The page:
John Cassavetes Robert E. Lauder

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Robert E. Lauder

(Contemporary Literary Criticism)

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Even though his latest film, The Killing of a Chinese Bookie, is a disaster, John Cassavetes, among presently working American directors, comes closest to being a genius….

Hopelessly in love with people, John Cassavetes is hung up on the mysterious meaning of man. Neither a lack of depth nor commercialism is evident in Cassavetes' work….

More than any other contemporary director, Cassavetes can pack a scene with emotional content. Both Husbands and A Woman Under the Influence border on being great films because of Cassavetes' capacity for capturing the struggles and strains of everyday living, for photographing what someone has called "the texture of domestic dailiness."…

Operating out of a more profound vision of life than any of his contemporaries, Cassavetes is also a master technician. His film style has been accurately described as somewhere between Hollywood and cinéma vérité. Largely improvisational and intuitional, Cassavetes' camera sometimes without discrimination records the details of daily living. Often using a handheld camera focusing on his real-life relatives, Cassavetes produces films that are both brilliant and amateurish, compassionate and cluttered, mature and maddening….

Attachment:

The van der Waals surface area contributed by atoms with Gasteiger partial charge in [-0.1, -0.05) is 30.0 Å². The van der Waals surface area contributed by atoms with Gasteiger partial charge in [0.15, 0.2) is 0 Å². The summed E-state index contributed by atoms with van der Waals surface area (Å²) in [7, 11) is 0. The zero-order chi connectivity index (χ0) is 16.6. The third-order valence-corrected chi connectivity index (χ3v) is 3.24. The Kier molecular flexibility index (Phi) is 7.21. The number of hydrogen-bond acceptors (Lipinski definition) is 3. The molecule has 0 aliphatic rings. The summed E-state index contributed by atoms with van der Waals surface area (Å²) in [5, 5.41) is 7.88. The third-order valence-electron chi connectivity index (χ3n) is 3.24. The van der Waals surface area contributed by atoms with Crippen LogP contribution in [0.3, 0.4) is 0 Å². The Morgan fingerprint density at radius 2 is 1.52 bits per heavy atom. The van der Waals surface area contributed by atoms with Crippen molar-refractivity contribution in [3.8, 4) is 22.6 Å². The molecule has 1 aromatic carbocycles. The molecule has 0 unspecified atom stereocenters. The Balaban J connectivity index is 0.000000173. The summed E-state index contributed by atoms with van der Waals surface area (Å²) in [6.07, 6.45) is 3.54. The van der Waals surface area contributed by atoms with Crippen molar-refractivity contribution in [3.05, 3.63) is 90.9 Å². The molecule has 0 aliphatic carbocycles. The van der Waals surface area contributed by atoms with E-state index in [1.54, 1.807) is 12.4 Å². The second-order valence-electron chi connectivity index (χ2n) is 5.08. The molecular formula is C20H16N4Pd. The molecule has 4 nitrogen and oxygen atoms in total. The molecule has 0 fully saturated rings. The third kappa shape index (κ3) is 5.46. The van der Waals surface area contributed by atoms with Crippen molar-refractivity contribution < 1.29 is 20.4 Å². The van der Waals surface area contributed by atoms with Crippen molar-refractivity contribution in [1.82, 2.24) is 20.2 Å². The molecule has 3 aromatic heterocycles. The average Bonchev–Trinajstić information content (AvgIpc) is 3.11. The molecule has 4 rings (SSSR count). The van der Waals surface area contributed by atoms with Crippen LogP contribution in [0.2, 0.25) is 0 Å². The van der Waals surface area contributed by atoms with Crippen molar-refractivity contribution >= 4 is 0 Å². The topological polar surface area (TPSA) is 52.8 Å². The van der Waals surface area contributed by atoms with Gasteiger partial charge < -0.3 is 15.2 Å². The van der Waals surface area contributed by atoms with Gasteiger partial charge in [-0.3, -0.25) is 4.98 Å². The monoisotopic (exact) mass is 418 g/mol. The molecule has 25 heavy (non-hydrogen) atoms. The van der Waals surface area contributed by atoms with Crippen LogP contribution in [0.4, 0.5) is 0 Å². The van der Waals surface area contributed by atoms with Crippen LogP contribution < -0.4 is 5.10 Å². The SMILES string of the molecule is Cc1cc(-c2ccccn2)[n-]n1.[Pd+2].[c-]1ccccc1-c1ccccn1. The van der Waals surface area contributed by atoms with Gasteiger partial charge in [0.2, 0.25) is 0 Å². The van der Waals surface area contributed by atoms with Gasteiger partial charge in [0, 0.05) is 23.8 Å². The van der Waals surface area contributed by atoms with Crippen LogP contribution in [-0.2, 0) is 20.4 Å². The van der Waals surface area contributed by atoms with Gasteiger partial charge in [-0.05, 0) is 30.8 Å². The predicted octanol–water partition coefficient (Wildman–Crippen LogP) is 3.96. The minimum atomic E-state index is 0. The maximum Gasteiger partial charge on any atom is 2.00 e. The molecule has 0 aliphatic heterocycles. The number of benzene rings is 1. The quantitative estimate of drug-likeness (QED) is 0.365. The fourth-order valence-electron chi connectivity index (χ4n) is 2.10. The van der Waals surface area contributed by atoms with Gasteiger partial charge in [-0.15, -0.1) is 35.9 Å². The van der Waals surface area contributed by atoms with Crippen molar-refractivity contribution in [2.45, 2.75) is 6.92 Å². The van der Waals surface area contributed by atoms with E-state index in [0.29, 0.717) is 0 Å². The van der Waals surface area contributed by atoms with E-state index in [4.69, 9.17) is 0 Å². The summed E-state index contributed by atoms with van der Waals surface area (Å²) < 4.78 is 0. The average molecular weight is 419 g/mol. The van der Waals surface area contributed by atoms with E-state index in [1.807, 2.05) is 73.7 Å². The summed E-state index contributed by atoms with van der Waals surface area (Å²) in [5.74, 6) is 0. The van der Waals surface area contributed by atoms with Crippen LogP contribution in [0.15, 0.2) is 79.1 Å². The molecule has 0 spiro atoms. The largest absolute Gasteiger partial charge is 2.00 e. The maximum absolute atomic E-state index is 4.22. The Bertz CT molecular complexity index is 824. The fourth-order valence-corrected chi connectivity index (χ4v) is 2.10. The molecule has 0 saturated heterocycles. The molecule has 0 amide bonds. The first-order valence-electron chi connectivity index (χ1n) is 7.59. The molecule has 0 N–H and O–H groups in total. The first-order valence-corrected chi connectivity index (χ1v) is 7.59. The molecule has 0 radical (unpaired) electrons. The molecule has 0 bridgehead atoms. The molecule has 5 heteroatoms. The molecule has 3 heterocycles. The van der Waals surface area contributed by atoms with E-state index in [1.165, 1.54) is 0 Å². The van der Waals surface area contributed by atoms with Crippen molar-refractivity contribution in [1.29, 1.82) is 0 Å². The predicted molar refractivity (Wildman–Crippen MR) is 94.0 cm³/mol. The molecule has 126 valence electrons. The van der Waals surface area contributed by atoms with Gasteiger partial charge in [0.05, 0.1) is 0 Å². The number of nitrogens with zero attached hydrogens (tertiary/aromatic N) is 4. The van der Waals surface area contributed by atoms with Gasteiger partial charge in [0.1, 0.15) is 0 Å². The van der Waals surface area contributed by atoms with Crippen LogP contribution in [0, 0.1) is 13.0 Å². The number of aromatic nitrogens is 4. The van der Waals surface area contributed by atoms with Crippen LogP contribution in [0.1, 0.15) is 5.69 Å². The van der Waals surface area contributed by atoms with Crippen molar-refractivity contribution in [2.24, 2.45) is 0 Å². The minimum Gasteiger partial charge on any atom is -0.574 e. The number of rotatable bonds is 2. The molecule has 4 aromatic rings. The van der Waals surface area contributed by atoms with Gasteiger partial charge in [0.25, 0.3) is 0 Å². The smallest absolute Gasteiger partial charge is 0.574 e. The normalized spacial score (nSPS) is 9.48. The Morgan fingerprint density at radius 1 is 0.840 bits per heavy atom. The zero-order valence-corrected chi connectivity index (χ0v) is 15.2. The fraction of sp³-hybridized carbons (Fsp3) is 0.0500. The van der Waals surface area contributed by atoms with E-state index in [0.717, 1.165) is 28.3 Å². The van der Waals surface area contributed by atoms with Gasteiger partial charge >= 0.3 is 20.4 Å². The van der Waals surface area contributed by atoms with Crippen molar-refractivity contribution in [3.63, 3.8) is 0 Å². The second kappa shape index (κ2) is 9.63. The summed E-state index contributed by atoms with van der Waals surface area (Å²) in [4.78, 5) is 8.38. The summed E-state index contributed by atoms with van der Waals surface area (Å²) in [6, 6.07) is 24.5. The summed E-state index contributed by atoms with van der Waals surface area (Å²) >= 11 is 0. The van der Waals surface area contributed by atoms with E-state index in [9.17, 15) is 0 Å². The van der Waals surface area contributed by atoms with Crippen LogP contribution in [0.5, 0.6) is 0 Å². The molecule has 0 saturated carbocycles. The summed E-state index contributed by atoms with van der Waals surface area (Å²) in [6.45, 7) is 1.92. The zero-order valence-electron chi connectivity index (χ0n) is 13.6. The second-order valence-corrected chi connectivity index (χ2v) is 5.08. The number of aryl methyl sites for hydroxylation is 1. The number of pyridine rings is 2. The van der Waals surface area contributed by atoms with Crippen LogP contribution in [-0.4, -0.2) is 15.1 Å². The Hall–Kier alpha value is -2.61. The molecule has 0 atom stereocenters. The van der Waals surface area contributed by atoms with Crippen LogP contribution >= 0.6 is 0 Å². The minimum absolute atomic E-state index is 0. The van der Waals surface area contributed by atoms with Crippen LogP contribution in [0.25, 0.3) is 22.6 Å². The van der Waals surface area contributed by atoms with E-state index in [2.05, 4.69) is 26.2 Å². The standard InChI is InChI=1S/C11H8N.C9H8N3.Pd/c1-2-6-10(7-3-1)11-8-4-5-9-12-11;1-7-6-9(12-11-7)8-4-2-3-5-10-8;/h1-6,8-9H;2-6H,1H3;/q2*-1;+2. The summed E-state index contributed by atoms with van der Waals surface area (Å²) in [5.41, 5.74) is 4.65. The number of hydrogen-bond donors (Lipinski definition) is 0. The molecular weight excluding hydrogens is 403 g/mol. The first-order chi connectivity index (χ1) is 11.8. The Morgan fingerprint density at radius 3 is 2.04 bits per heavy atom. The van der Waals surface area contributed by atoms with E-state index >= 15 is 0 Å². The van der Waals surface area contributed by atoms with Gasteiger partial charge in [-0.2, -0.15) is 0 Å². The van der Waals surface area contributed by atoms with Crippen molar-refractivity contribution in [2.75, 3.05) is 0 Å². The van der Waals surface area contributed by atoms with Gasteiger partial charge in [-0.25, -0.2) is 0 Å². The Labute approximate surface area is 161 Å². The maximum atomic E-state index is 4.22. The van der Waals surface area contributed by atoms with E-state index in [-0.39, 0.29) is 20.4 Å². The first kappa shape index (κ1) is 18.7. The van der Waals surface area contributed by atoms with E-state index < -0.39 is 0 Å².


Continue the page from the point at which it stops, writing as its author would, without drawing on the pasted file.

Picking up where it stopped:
When he is at his best, Cassavetes can involve an audience in a scene and within seconds have its members identifying with wounded humanity projected on the screen. If a Cassavetes scene works, a viewer will have a difficult time distancing himself from Cassavetes' creatures….

Cassavetes' persistent weakness is his lack of control. He often engages in cinematic overkill. His intuitions are good but his sense of timing is way off. Scenes from any of his last five films could be used as examples. A good illustration is the bar scene in Husbands. In an uncanny way, Cassavetes so captures the setting, the characters' conversation and the mood of the barroom that the viewer can almost taste the beer, smell the smoke and feel the loneliness. But Cassavetes stays too long and the scene eventually loses the necessary distance and perspective that art should have. (p. 427)

Absence of balance is one of the many things wrong with Chinese Bookie. The film is Cassavetes' most self-indulgent. In telling the story of Cosmo Vitelli, the owner of a strip joint who, because of gambling debts, is pressured into assassinating a powerful criminal, Cassavetes has made a film that is so erratically edited and so lacking in structure that he may be the only person who can make sense of the film. One wonders if parts of the film may be missing. The strongest positive element in Chinese Bookie is Cassavetes' affection for his characters: his love for them seems to illuminate their humanity for the viewer. In the seedy surroundings of a strip joint Cassavetes is able to see naked souls rather than naked bodies. With his camera Cassavetes strips away the pretense and bravura and unveils the beauty and lovableness of dreamers, even those whose dreams have dried up and died. (pp. 427-28)

Robert E. Lauder, "The Genius of John Cassavetes," in America (© America Press, 1976; all rights reserved), Vol. 134, No. 19, May 15, 1976, pp. 427-28.